REVIEW: “The Hunger Games: Mockingjay – Part 1”

mocking poster

Why, why, why? Oh who am I kidding? The reason is obvious – money. That’s the reason they chose to split the final chapter of “The Hunger Games” series into two movies. It certainly isn’t the first time we’ve seen this done. Following the profitable but not narratively beneficial blueprint laid out by “Harry Potter” and “Twilight”, “Mockingjay – Part 1” is the first part of the much anticipated series finale.

The first Hunger Games movie was pretty good although it didn’t convince me that this was a franchise worth following. It was the second movie, “Catching Fire”, that won me over. The characters grow, the stakes are raised, you gain a firm understanding of where the franchise is going, and it ends with a bang. Now enter “Mockingjay – Part 1”, the first part of the final chapter, and a film with nowhere near the pop of its predecessor. It’s not that this is an inherently bad movie. Several interesting things happen. But it is stretched past its limits in order to make this a two-movie ending and the film suffers for it.


All of the cast of characters return led by Katniss Everdeen (Jennifer Lawrence). Recuperating from the chaotic conclusion of “Catching Fire”, Katniss wakes up in District 13, the home of the burgeoning rebellion. After a brief reunion with her mother and sister, her is introduced to President Coin (Julianne Moore) who wants Katniss to be the face (AKA the Mockingjay) of the growing rebellion. Old friends Plutarch (Philip Seymour Hoffman) and Beetee (Jeffrey Wright) encourage Katniss to take on the role and inspire the people.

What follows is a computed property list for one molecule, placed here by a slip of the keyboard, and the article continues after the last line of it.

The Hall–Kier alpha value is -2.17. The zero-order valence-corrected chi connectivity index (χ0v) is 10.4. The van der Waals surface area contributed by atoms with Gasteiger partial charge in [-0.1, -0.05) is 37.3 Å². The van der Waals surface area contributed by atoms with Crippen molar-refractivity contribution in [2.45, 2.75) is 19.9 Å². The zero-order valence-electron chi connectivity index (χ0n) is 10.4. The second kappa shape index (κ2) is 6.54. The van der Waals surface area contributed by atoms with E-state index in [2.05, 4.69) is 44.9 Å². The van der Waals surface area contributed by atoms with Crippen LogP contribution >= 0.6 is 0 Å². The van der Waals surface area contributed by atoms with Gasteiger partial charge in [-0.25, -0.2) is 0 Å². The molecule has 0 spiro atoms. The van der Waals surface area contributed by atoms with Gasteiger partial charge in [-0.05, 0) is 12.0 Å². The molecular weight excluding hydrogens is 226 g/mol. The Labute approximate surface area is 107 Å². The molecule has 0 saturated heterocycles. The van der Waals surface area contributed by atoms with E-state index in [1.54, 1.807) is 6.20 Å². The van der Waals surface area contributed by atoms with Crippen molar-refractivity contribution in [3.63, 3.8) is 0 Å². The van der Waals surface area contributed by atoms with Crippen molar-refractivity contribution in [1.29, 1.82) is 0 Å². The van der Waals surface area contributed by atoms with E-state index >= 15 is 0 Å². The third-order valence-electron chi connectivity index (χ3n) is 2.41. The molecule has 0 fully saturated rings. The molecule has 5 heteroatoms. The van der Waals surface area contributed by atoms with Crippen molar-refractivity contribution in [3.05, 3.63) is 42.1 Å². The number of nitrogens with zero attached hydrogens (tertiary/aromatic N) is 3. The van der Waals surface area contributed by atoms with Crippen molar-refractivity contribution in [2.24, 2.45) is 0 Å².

But Katniss remains unsure, that is until she see is taken to see the carnage and ruins of her home district left behind following an intense bombing by the Capitol. She eventually accepts but only if President Coin agrees to send a rescue team to free a captured Peeta (Josh Hutcherson) from the Capitol city. Peeta is being used by the noxious President Snow (Donald Sutherland) as a propaganda piece to quell the rebellion. Several other familiar faces return. Gale (Liam Hemsworth) is given a bit more to do this time around. Haymitch (Woody Harrelson) pops up in a couple of scenes to offer sage-like counsel. Effie (Elizabeth Banks) appears in what is basically a tag-along role. And Stanley Tucci’s wacky Caesar gets very little screen time.